Dwight W. Ellis House, Springfield, Mass

The house at 133 Longhill Street in Springfield, around 1938-1939. Image courtesy of the Springfield Preservation Trust.

The house in 2017:


Dwight W. Ellis was born in Monson, Massachusetts in 1885, and was the son of textile manufacturer Arthur D. Ellis. Arthur’s father, also named Dwight W. Ellis, had established a textile mill in Monson in 1871, and Arthur took control of it after his father’s death in 1899, adding a second factory in 1908. After Arthur’s death in 1916, the younger Dwight acquired the firm, which became A. D. Ellis Mills Incorporated in 1923. Over the years it made a wide variety of textiles, including uniform fabric for Annapolis, West Point, the Marine Corps, and the New York Police Department, as well as cloth for such diverse uses as billiards tables, caskets, and automobile upholstery. The mills produced upholstery for the White House cars, and also for the car used by Queen Elizabeth II at her coronation in 1952.

Although he spent much of his life in Monson, Dwight W. Ellis moved to Springfield in the late 1920s, along with his wife Marion and their three children. Here, he purchased property on Springfield’s exclusive Longhill Street, and built this Tudor Revival-style home, which was described in a 1980s city library pamphlet as “the most extravagant mansion ever built in the Forest Park neighborhood.” It was designed by the Boston-based architectural firm of Chapman & Frazer, which specialized in Medieval-inspired designs such as this, and cost some $60,000 to build by the time it was completed in 1928.

The Ellis family was still living here when the first photo was taken a decade later, and Dwight’s mills were still prosperous. During the 1940 census, his income was listed as “over $5,000,” which was the highest income bracket on the census, and despite the Great Depression, the family could still afford to hire two live-in servants. However, by the middle of the century the New England textile industry was struggling, and the Ellis mills were no exception. In 1958, Dwight’s son, Dwight Jr., testified before a U.S. Senate hearing, explaining the company’s plight, which he blamed on stiff foreign competition and low tariffs. He told the senators about the company’s long history, their high-quality fabrics, and their state-of-the-art production methods, before explaining how they recently had to lay off half their workers and close one of the mills.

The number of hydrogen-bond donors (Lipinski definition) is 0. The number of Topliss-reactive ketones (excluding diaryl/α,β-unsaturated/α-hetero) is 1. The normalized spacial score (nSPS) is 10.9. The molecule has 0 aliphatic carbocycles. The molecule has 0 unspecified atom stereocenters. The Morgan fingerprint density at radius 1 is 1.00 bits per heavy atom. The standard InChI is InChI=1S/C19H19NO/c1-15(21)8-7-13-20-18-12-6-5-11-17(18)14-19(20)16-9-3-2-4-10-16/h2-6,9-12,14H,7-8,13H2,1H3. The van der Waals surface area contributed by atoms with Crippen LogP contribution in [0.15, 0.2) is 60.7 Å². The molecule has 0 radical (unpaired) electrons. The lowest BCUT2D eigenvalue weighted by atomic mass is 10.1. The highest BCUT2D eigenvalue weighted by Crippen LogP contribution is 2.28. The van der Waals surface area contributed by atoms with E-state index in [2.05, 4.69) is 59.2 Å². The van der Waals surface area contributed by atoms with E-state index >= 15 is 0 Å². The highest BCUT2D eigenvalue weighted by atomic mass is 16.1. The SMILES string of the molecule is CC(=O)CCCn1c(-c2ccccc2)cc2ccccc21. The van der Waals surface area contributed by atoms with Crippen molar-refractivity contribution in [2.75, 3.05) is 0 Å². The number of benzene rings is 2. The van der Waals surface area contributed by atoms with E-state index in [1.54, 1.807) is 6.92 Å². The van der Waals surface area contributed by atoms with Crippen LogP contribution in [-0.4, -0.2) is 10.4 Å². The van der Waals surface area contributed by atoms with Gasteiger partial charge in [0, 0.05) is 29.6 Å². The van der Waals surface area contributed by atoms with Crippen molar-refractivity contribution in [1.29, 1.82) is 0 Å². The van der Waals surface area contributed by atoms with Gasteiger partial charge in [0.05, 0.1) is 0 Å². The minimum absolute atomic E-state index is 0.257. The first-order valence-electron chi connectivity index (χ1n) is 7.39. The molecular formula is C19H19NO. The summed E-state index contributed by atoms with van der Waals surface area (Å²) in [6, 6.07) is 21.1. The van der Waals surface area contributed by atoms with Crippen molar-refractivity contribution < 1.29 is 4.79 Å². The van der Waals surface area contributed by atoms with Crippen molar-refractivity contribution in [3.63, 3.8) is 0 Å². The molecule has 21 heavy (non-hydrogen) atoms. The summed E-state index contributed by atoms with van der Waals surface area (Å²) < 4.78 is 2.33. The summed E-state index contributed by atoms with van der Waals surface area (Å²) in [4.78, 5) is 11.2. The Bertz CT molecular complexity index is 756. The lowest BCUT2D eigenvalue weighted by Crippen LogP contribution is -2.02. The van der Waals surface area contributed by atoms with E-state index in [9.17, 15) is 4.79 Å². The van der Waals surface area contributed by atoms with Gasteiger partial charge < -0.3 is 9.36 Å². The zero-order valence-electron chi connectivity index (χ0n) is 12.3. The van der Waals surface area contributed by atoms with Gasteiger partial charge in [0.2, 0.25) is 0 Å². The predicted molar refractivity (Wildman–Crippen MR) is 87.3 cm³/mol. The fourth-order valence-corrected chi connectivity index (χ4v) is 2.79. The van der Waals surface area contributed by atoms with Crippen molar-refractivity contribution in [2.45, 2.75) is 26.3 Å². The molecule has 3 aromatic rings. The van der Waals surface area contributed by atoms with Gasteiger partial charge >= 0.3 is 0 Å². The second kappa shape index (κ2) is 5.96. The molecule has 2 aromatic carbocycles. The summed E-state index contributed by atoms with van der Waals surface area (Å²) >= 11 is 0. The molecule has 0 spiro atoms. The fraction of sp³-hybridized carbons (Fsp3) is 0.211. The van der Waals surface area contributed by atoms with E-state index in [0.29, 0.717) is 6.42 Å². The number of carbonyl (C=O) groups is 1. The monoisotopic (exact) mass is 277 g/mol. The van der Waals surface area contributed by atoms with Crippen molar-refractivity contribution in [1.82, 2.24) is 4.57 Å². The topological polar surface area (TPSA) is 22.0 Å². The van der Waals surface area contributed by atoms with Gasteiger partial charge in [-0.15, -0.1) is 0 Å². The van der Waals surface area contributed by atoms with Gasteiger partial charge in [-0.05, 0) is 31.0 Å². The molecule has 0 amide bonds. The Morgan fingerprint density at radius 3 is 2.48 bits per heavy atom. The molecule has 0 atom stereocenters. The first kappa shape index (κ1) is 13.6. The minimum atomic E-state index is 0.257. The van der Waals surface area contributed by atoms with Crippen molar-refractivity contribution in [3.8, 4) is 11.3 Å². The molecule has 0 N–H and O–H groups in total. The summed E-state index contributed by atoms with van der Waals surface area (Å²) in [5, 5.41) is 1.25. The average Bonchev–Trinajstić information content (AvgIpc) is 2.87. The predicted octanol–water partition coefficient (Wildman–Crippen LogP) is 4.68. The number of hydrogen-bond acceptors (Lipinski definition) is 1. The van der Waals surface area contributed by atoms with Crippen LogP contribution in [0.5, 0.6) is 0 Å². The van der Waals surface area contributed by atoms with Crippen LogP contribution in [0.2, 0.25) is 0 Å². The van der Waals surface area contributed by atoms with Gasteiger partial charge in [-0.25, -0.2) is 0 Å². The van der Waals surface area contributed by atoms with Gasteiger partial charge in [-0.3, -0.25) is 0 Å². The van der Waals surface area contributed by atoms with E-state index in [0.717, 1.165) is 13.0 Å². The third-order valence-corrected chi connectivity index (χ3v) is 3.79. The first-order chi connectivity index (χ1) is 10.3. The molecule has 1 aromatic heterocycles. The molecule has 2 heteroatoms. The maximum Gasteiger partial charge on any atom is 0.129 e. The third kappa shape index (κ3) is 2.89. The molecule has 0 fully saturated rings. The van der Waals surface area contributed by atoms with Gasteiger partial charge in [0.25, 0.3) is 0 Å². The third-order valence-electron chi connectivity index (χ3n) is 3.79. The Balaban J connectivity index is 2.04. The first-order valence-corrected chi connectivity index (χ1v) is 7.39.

In the midst of the company’s financial problems, the older Dwight sold his house to the Melha Shriners in the mid-1950s. They expanded the house to use it as the organization’s headquarters, and the renovated building was dedicated in 1959. This included a large addition to the back, but the front of the house remained essentially unchanged, as the two photos show. Unfortunately, things did not end so well for Ellis or his mills. With both his company and his health failing, 75-year-old Dwight committed suicide in 1961, leaving Dwight Jr. to take over as president until the following year, when the nearly century-old firm finally closed.

Today, the house is one of the many early 20th century mansions that still stand on Longhill Street, and it is a contributing property in the Forest Park Heights Historic District on the National Register of Historic Places. It has remained as the headquarters of the Melha Shriners ever since Ellis sold the house in the 1950s, but earlier this year the organization announced plans to sell the property. Amid declining membership and high upkeep costs, the Shriners are looking to downsize in order to focus on their primary mission of supporting Springfield’s Shriner’s Hospital, so as of right now the fate of this building seems uncertain.

Harold G. Duckworth House, Springfield, Mass

The house at 368 Longhill Street in Springfield, around 1938-1939. Image courtesy of the Springfield Preservation Trust.

The house in 2017:


In the first half of the 20th century, the southern section of Longhill Street was one of the most desirable parts of Springfield, and was the home of many of the city’s wealthiest residents. Located just south of downtown Springfield, on a ridgeline above the Connecticut River, many of these homes enjoyed spectacular views, and were situated right next to Forest Park, the largest park in the city. In keeping with architectural tastes of the era, a number of the homes, including this one, had Tudor Revival-style designs, evoking the appearance of an aristocratic English country estate.